Tag Archives: theatre

I Have a Blog No One Reads, Too — And I Know How to Use It

So. . . it’s been awhile. Turns out when you give birth to twins, your ability to sit still for lengthy periods of time seriously dwindles. I did pull off the all-female production of 1776, which was nominated for five local BroadwayWorld Awards and won for Best Costumes (YESSSS!). I was nominated as Best Actress in a Musical and as Person to Watch, which was very flattering and exciting, even if I didn’t win. I also performed in two other productions (Into the Woods and a world premiere play called My Dear Miss Chancellor, which was about a secret society of sword fighting lesbians set in Jane Austen era London and yes it was as bad ass as that sounds).

I’ve been busy. Happy. Exhausted. Busy. And not very full of writing, I am sorry to say!

So what, dear reader, has brought me out of hibernation?

Why, self-righteous rage, of course!

Continue reading

Yes I Can, Yes I Can!

Let’s start with this brilliant musical theatre duet:

I admit that I am pretty easily manipulated if you frame something in terms of my ego, for example, our household’s longstanding Quilt Challenge.  My husband has very openly stated that he would love it if I would make a quilt, but he knows that I couldn’t do it.  Despite this pathetically obvious attempt to use reverse psychology (in reality, my husband believes that I can do anything), I have totally fallen for it and I know damn well that someday I will make a quilt!  My excuse now is that I don’t really have a sewing room or even a sewing spot and our cats would sleep on it and it’s actually really expensive to get started and I also don’t own a sewing machine.

But god damn it, I’m going to sew a quilt one day and make M Fox eat it.

The problem with pregnancy Dos and Don’ts is that it’s not just about your ego; your choices affect the life (or lives, in my case) of a blissfully ignorant little creature who is happily jabbing you in the cervix because it’s so excited that its limbs move.  Awww.

There are the undebatable Don’ts — like you can’t chug a Long Island Iced Tea, shoot up some heroin, and then hop on Space Mountain.

To be fair, you probably shouldn’t do that when you’re not pregnant, but ESPECIALLY when you’re pregnant, such behavior is frowned upon.

The dietary Dos and Don’ts are mostly a matter of common sense and personal preference.  Apparently you’re not supposed to eat cantaloupe, fro-yo, or turkey sandwiches.  I say (and, remember, I am a doctor*) use your best judgment.  If you want to live off of goldfish and the occasional grape (after drudging it in vinegar to get off the poison), then hey, go ahead.  If, like a certain Classy Dame, you want to drink diet soda and gorge yourself on sushi, then hey, go ahead.  Pregnancy safety is a matter of statistics and paying attention to statistics is, oddly enough, totally subjective.  *No I’m not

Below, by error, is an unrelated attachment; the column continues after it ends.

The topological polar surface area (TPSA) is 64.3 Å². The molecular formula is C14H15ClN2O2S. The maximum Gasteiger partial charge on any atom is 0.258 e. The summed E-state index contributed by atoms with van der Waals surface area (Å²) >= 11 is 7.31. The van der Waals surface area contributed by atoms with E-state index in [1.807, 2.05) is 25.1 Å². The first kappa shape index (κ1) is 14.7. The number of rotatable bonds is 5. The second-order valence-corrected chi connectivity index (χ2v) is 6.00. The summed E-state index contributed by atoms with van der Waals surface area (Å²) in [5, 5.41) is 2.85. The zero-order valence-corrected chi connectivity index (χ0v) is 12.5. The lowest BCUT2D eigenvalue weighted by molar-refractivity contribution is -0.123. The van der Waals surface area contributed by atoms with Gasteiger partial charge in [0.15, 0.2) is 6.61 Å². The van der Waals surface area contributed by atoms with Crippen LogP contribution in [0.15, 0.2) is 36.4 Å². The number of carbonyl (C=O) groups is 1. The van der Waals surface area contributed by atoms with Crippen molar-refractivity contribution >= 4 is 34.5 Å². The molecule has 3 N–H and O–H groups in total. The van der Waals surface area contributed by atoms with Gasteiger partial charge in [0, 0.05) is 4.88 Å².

But that’s a conversation that a lot of people have already talked themselves hoarse over.

The thing that I find most oppressive about pregnancy is the conversation that goes beyond eating, drinking, and going to Disneyland or Space Camp — it falls into either the pitying with concern (“How are you going to be able to do that?”) or the pitying with certainty (“You realize that you won’t be able to do that ever again”) category.

 

Continue reading

A Reset

My dad once told me a story. He was a young actor in New York and had a lot of young actor friends.  One such friend was turning down auditions for commercial work because he said he was afraid that it would “hurt his career.”  My dad, an eloquent man, responded with, “What career?”

I think I need to revisit this story more often.

Since moving to Seattle, I have been pursuing theatre.  I don’t even know in what capacity yet. Should I be able to climb up to the status of it being a “career,” then bully for me, if not then I’m happy to do theatre as a passionate hobby.  To tell the truth, I don’t know how honest that is, but that is my story and I’m sticking to it.

I have been on quite a few auditions lately and have done very well at most of them — this, in and of itself, is a triumph.  I am really proud of the work I have done in the past year, even if it hasn’t necessarily bore me much fruit.  I wanted to be in four productions this year and am halfway through my goal.  After being passed over the last several times I’ve auditioned (and gotten to callbacks, even!), I admit that I’m starting to get all moody about it.

And it’s only fricken July!  The year is barely half over!  I needed a reset.  Fortunately I have a brilliant vocal coach and supportive friends and husband and I’ve been able to get my head straight.  But it had been eating at me for awhile.  Worrying about my “failed” career.  What career?  Ha!

To clarify: I don’t mean that in a negative, derogatory way, but in a FREEING way.  I have nothing, therefore, I have nothing to lose.  This is a good thing.  This concept should be paradoxically relaxing and energizing.  I have everything to win.

Speaking of jobs, I have four more days working at Cheezburger and even though I am so glad that I took this job and have really enjoyed it, I am really going to be happy when it’s over.

I am looking forward to having a quiet, boring day.  I am looking forward to having a quiet week.  I am looking forward to having my thoughts and my time to myself.

I am currently working on an idea for a musical.  This is a seriously lofty idea that may in fact turn out to be a disaster.

I’m not going to delete that last sentence, but I think that that is extremely telling of my state of mind about my art right now.

Disaster?!

How could it be a disaster? ;)  Why do I have to make every artistic endeavor a matter of complete triumph or failure?  Can’t it just be?